The sentiment was undoubtedly motivated by good intentions, but boy, it is unfair. America was a largely segregated society in 1960, when “The Andy Griffith Show” began its trek to television Valhalla, and it was not up to the producers or writers of a folksy sitcom set in small North Carolina town to remedy that, protest it, or comment on it. This wasn’t “Andy Kills a Mockingbird.” It was a comedy, and a comedy unique and precious for celebrating basic ethical values like kindness, loyalty, friendship, tolerance, community, cooperation, patience, respect and virtue. There were no racist sentiments or attitudes expressed in Mayberry, and no reason to doubt that if a black family moved into the town, they would have been embraced, appreciated, and treated like everyone else. The fact that this may not have been true of a real North Carolina town of that period is as irrelevant as pointing out that real Scottish villages don’t disappear and reappear centuries later like Brigadoon. Continue reading
Gallup released a poll yesterday, showing:
- African-Americans are nearly five times more likely to be convinced that gunman George Zimmerman is “definitely guilty” of a crime than non-blacks.
- 75% of African-Americans believe that racial bias led to Martin’s shooting, whereas less than half of non-blacks do, though a majority of the public believe that race was a factor in the tragedy.
- 73% of blacks, about twice the percentage of the rest of the population, believe that Zimmerman would have been arrested if the person he shot was white.
What we now have, clearly, is significant, dangerous, and festering racial distrust, not created solely by the Trayvon Martin incident but exacerbated by it. This can only harm race relations, law enforcement, and the nation generally, and yet it is beyond argument that this divide has been encouraged and nurtured. Obviously the potential already existed, and one would think that responsible figures in public life, the civil rights establishment, elected office and the media would take the responsible course and attempt to minimize the shooting’s potential for increasing racial divisiveness in America.
They did not. Once again, they ripped the scab right off racial healing, and did so recklessly, cruelly, ineptly, and in some cases, maliciously. They are still doing it, or passively allowing it to be done by others. This is wrong, and shockingly so. Rational and fair analysts and observers all along the ideological spectrum should be saying so, but they are not. Fairness and honesty should not partisan issues. Playing the politics of hate and divisiveness is a threat to the fabric of the United States of America and in this case, risks unraveling decades of progress in race relations and understanding. There can be no excuse for it, and yet the primary culprits reside among the most influential and prominent institutions in the country. Journalists. Congress. Civil rights organizations. Pundits. Educators. And the President of the United States. Continue reading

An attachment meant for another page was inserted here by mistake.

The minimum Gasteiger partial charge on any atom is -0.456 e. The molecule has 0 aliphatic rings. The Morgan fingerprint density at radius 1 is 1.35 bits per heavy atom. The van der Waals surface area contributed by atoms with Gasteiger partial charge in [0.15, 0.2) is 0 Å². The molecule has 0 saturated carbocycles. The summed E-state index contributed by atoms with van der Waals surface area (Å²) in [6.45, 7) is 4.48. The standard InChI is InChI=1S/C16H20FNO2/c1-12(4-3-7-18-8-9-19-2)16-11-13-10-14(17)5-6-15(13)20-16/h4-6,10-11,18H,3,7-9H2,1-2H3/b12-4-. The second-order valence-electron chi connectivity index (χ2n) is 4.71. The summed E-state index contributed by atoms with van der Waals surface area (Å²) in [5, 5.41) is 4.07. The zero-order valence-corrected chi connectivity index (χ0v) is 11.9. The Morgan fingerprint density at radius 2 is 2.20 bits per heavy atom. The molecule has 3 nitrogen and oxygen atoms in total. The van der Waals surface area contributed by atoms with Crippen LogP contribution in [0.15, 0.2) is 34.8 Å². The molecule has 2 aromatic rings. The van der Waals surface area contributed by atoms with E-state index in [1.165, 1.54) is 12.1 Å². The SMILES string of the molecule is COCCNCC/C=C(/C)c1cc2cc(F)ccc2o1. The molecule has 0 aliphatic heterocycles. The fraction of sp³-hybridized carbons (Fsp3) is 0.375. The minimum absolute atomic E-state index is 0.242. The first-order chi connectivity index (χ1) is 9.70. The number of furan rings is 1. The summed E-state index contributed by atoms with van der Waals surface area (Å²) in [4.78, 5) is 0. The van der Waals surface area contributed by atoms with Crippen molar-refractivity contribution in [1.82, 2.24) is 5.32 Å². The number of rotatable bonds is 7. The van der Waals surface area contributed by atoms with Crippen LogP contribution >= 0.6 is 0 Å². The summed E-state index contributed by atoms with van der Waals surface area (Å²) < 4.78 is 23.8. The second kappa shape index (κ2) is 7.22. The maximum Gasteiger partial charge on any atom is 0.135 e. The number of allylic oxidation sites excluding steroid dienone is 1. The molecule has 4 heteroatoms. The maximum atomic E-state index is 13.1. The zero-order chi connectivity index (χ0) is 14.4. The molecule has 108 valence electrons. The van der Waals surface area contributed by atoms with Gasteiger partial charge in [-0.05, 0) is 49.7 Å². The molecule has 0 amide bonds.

In Kansas City, Missouri, a 13-year-old East High School student was walking home after the end of his daily classes when he was grabbed by two older teens just as he reached his front porch. They pinned his arms behind his back, poured gasoline on him, and set him on fire. The victim of the attack was rushed to an emergency room, where he was treated and released. Doctors fear possible damage to his lungs and eyes, but outside of losing his eyebrows and some hair, he only suffered first degree burns.
The boy is white; his attackers were black. They allegedly said, as they were lighting him aflame, “You get what you deserve, white boy.”
This frightening incident occurred on March 2. I only recently learned of it, because the news media didn’t treat it as a national story. Though the boy’s attackers have not been found, no activists are demanding that the police chief resign. There have been no marches or protests, and students aren’t walking out of Kansas City schools. Nobody, as far as I can determine, has claimed that this is just the tip of a lurking race iceberg, and that it shows the racial hate of blacks toward whites that is hidden by the media and the culture. Most of all, the President of the United States did not say , just to give a wild, hypothetical example… Continue reading
Today is Columbus Day, not that one would know it to read the typical paper or to watch most newscasts. The Italian explorer’s reputation and legacy have been relentlessly eroded over the years by temporal chauvinists who apply spurious social and historical hindsight to justify unfair criticism of civilization’s heroes. Christopher Columbus deserves the honor this holiday bestowed on him. He was a visionary and an explorer who, like all transformative figures, possessed the courage and imagination to challenge conventional wisdom and seek new horizons of achievement.
Holding Columbus responsible for the predation of the Spanish and the devastation of native populations that were among the unanticipated consequences of his achievement is the equivalent of blaming Steve Jobs for technology’s elimination of occupations and the fact that our children are fat and have the attention span of mayflies. And of course, anyone who believes that the Stone Age populations of the Americas would have continued to prosper in Avatar bliss without Columbus’s intrusion is ignorant of both human nature and world history. Continue reading